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Sports Medicine

Choosing The Right Ankle Brace For Your Patient

Choosing an ankle brace is often like choosing a car: The options have become limitless. As with picking cars, dealing with athletes’ finicky behavior often makes choosing a brace just as difficult. Prior to going to podiatry school, I was a student trainer in college so I have done thousands of tape jobs and am appreciative of a good ankle brace.

When Tim Dutra, DPM, discussed the benefits of taping in his June 2015 Sports Medicine column in Podiatry Today, he failed to mention how annoying athletes can be in regard to taping and bracing (i.e. too tight, too loose, etc).1 I managed every sport at my college and have treated athletes ranging from All Army athletes to Olympians so I have dealt with my share of whiny athletes. It is interesting to see differences among positions within each sport. Dealing with an offensive lineman, defensive back or quarterback may require a different brace for each position.2

Personality surely plays a role in deciding the type of bracing required among athletes. In the Army, dealing with a truck driver is far different than dealing with an Army Ranger or SEAL team member.3 Trying to get boots, let alone a high-top basketball shoe or cleat, over some of these braces can be a severe challenge.

Recognizing The Challenges With Brace Fit
Additionally, it is always a challenge fitting patients with braces. One problem in the past was the so-called unisex brace, which translates to “doesn’t fit anyone.” Many companies have only small, medium, large and XL sizes. Finding a brace to fit a child or teenage girl or a morbidly obese patient with diabetes has always been a challenge. Thankfully, companies are now making right and left male and female braces in multiple sizes, including children’s sizes. Custom bracing was always reserved for anterior cruciate ligament braces but those same companies have finally seen the need for custom ankle braces. You are not going to get an NFL noseguard or NBA center with size 22 shoes in an XL off-the-shelf unisex brace.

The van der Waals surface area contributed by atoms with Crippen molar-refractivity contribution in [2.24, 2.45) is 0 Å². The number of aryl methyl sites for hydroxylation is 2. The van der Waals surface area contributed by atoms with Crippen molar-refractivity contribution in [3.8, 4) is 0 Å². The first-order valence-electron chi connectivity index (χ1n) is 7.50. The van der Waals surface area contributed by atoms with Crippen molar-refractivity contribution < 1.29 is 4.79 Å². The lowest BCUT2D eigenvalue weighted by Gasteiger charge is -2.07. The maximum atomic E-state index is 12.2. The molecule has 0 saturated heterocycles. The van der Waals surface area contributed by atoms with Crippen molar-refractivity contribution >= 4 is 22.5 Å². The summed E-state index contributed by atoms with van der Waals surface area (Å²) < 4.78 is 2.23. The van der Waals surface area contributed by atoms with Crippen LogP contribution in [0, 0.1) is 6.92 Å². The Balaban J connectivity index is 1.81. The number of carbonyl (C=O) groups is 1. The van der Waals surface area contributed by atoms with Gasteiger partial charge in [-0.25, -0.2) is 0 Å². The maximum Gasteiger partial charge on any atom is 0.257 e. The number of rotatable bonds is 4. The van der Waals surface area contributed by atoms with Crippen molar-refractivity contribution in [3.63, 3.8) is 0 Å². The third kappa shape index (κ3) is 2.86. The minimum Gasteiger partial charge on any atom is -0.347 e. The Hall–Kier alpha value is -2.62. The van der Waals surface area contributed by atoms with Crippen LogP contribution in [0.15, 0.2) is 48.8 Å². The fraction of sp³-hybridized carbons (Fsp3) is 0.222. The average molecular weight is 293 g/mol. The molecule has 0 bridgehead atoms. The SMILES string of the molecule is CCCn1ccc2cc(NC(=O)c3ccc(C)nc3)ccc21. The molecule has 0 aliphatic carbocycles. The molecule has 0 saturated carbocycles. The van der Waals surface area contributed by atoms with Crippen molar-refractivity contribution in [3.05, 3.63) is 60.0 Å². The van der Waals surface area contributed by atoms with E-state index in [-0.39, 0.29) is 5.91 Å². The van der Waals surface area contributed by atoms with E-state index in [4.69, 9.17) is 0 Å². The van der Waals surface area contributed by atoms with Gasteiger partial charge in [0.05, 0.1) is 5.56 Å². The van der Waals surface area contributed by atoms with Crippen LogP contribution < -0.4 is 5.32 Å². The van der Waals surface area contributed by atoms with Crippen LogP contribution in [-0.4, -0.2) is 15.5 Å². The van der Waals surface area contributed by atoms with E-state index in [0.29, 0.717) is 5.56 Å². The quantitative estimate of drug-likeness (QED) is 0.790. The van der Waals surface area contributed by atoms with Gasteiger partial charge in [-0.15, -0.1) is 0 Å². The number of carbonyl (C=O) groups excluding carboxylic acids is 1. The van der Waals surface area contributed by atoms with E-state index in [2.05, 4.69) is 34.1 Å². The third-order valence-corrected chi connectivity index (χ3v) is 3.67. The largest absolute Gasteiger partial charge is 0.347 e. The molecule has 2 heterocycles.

One notable bracing challenge I had was years ago at Fort Bragg. I was the residency director of the Fort Bragg program at the time. I had a family come in with an 8-year-old girl. Her mother was concerned because the girl was tripping and falling all the time during soccer. The parents wanted a brace.

The only problem was the child. She had a ball and socket ankle joint so it was no wonder that she fell all the time.4-5 It was a challenge getting her a small enough brace. It took weeks of research and buying multiple braces before we got to the brace she actually liked and would wear. Frankly, that is when I made it my mission to familiarize myself with as many braces that are out there.

Tailoring Brace Selection And Prescription To The Needs Of The Individual Patient
As podiatric surgeons, we do not always get to pick our athletes. My experience not just as a trainer but as an Army surgeon is that athletes are just picky. So you might check out three different brace companies to find the right match. Every month, a company will likely contact you about a newfangled brace. The companies will boast that their braces are the most comfortable and stable braces on the market. However, it is critical that we tailor our braces to our athlete. One brace is not going to work for every athlete.6-9